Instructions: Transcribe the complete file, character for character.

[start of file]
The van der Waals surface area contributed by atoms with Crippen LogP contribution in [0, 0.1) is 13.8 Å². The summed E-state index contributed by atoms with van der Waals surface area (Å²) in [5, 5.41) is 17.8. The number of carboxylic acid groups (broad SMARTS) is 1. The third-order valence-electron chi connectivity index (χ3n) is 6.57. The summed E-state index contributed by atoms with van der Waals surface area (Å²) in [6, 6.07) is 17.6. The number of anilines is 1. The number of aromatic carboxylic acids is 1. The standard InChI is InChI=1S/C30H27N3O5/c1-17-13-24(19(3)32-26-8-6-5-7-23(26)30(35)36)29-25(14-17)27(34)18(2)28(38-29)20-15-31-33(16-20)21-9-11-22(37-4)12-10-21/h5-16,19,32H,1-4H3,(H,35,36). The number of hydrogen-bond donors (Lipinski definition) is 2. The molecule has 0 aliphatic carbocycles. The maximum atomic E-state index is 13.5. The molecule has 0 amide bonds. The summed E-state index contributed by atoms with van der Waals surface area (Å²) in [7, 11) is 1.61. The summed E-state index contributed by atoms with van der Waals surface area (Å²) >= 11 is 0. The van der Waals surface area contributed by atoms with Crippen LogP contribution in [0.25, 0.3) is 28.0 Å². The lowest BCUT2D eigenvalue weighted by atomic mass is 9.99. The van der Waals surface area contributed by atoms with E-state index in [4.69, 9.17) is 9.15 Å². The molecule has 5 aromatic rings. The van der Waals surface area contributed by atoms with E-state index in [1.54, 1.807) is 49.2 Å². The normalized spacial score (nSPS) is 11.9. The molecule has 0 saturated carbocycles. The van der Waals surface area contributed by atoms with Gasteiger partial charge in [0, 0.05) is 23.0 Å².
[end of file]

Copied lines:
The van der Waals surface area contributed by atoms with Crippen LogP contribution in [0, 0.1) is 13.8 Å². The summed E-state index contributed by atoms with van der Waals surface area (Å²) in [5, 5.41) is 17.8. The number of carboxylic acid groups (broad SMARTS) is 1. The third-order valence-electron chi connectivity index (χ3n) is 6.57. The summed E-state index contributed by atoms with van der Waals surface area (Å²) in [6, 6.07) is 17.6. The number of anilines is 1. The number of aromatic carboxylic acids is 1. The standard InChI is InChI=1S/C30H27N3O5/c1-17-13-24(19(3)32-26-8-6-5-7-23(26)30(35)36)29-25(14-17)27(34)18(2)28(38-29)20-15-31-33(16-20)21-9-11-22(37-4)12-10-21/h5-16,19,32H,1-4H3,(H,35,36). The number of hydrogen-bond donors (Lipinski definition) is 2. The molecule has 0 aliphatic carbocycles. The maximum atomic E-state index is 13.5. The molecule has 0 amide bonds. The summed E-state index contributed by atoms with van der Waals surface area (Å²) in [7, 11) is 1.61. The summed E-state index contributed by atoms with van der Waals surface area (Å²) >= 11 is 0. The van der Waals surface area contributed by atoms with Crippen LogP contribution in [0.25, 0.3) is 28.0 Å². The lowest BCUT2D eigenvalue weighted by atomic mass is 9.99. The van der Waals surface area contributed by atoms with E-state index in [4.69, 9.17) is 9.15 Å². The molecule has 5 aromatic rings. The van der Waals surface area contributed by atoms with E-state index in [1.54, 1.807) is 49.2 Å². The normalized spacial score (nSPS) is 11.9. The molecule has 0 saturated carbocycles. The van der Waals surface area contributed by atoms with Gasteiger partial charge in [0, 0.05) is 23.0 Å².